Choosing the title for a book

A good title is perhaps even more important than a good cover image for marketing purposes.

For my own books, I usually write a first draft of the text before giving serious attention to the title. I make a list of possibilities, look them up on Google to see whether they have been used before or contain any unsuitable double entendres, and may ask some friends for their opinions before reaching a final decision.

Here are some questions to consider when choosing a title.

Is it relevant? There is something to be said for factual titles which clearly indicate what the book is about: Murder on the Orient Express, Seven Years in Tibet or A Street Cat Named Bob are good examples because they sound interesting as well as being informative. More subtle and abstract titles sometimes work extremely well: Gone with the Wind, Heart of Darkness, Catch-22, A Clockwork Orange. But a book with a title which has little relation to its content may escape the notice of potential readers; and even those who have read and enjoyed it may have forgotten its name by the time they want to find it again.

Is it easy to remember and locate? Long titles, and those containing words which are difficult to spell, can be difficult to discover online or to reproduce accurately, so are best avoided. Short snappy titles, including single-word ones, which easily ‘trip off the tongue’ are more memorable and can be very effective.

Is it eye-catching and distinctive? Years ago I picked up a book called Excuse me, your life is waiting because the combination of its quirky title and garish cover made me curious to see just how ghastly the content would be. In fact I really liked this book, which introduced me to the Abraham-Hicks teachings on the Law of Attraction. A title which is different, even slightly outrageous, will stand out from the rest.

Is it intelligent? In this category I would include titles such as Enigma and The Path to Rome, which have both literal and metaphorical meanings. But not all writers can hope to find such clever titles, and not all readers will understand their ambiguity.

Has it been used already? There is no copyright on titles, so it is not unusual to find several different books with the same name. Personally I always prefer to choose something original, which is why the novella I am currently writing will not be called Bomber’s Moon.

A subtitle, used mainly for non-fiction, provides further scope for summarising the content of a book, distinguishing it from others with the same main title, and increasing its visibility to search engines.

Bach flower remedies for writers

The Bach flower remedies are intended for self-help at times of emotional imbalance or life stress. Although their mode of action is not understood, and sceptics claim that they are ‘only’ placebos, they have gained world-wide popularity since being discovered in the 1930s by a British doctor, Edward Bach. There are 38 individual flower essences in the system, five of which are included in the well-known Rescue Remedy for use in crisis.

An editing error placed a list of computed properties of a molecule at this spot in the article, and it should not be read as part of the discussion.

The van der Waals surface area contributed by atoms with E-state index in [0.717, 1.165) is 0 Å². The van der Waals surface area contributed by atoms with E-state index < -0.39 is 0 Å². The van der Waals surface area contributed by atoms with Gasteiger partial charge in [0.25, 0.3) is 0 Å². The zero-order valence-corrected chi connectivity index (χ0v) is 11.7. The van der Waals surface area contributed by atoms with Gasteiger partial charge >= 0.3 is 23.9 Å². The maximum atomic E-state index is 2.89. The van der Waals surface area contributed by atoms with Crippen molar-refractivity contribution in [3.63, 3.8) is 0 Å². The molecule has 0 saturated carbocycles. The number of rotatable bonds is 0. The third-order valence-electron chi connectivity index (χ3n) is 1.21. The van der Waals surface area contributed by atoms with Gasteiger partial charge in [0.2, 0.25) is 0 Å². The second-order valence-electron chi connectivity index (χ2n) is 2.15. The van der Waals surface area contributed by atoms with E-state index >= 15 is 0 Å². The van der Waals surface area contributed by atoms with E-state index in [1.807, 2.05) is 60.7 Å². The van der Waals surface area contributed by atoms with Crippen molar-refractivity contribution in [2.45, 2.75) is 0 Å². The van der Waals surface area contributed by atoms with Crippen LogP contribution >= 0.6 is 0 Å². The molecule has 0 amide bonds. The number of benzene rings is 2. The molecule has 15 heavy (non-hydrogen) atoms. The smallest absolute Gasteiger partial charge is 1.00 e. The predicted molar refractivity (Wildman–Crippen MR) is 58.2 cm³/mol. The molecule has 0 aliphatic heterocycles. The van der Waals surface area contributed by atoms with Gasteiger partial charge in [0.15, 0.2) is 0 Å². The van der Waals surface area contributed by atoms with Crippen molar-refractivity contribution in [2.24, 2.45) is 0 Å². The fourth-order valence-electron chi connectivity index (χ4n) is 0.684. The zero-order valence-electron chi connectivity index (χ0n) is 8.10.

Having trained as a Bach flower practitioner myself, and run a client practice for several years, I have been impressed with how well most people respond to this safe and pleasant form of therapy. I have written a number of posts about them on my other WordPress blog, and a short ebook on Smashwords. Fuller information can be found on the Bach Centre website.

Four (fictional) case vignettes illustrating how these remedies might be helpful for writers are presented below. These are of course just simplistic examples; each writer has a unique personality and circumstances and is subject to the same challenges in life as anyone else. Remedies should always be selected on an individual basis according to the person’s current state of mind.

‘Lyn’ is a housewife and mother and freelance journalist who works from home. She is very efficient, but has difficulty in finding time and space for writing amid the demands and distractions of domestic life. Walnut to help her focus on her work despite what is happening around her; Centaury to be able to say ‘no’ when family members make unreasonable requests; and Elm to relieve her sense of being overburdened with responsibility.

‘Peter’ is determined to publish an influential book about improving healthcare for disadvantaged groups. After getting home from his full-time job he spends several hours writing and gets to bed very late, but his mind is so active that he cannot get to sleep. He is also feeling despondent and frustrated after having early drafts rejected by several agents. Vervain to help him relax and to moderate his over-enthusiasm for good causes; White Chestnut to calm his repetitive thoughts; Impatiens to curb his hastiness in submitting manuscripts before they are finished; and Gentian for his disappointment.

‘Sandra’ dreams of becoming a famous author, and has lots of different ideas for novels, but has not actually done much writing and often feels tired and unmotivated when she sits down at her desk to make a start. Clematis for becoming more grounded and putting ideas into practice; Hornbeam for the ‘Monday morning feeling’.

‘Matt’ has spent ten years on his first novel, making continually revisions but never quite feeling satisfied that it is good enough. Besides having doubts about the quality of his writing, he feels anxious about having his work read by other people, and about various aspects of publication and marketing. Larch to boost his confidence in his abilities; Mimulus for his shyness and understandable fears; and Rock Water for his perfectionist nature.

I would be interested in comments from anyone who has used the Bach flower remedies to assist with their writing, or any other creative process.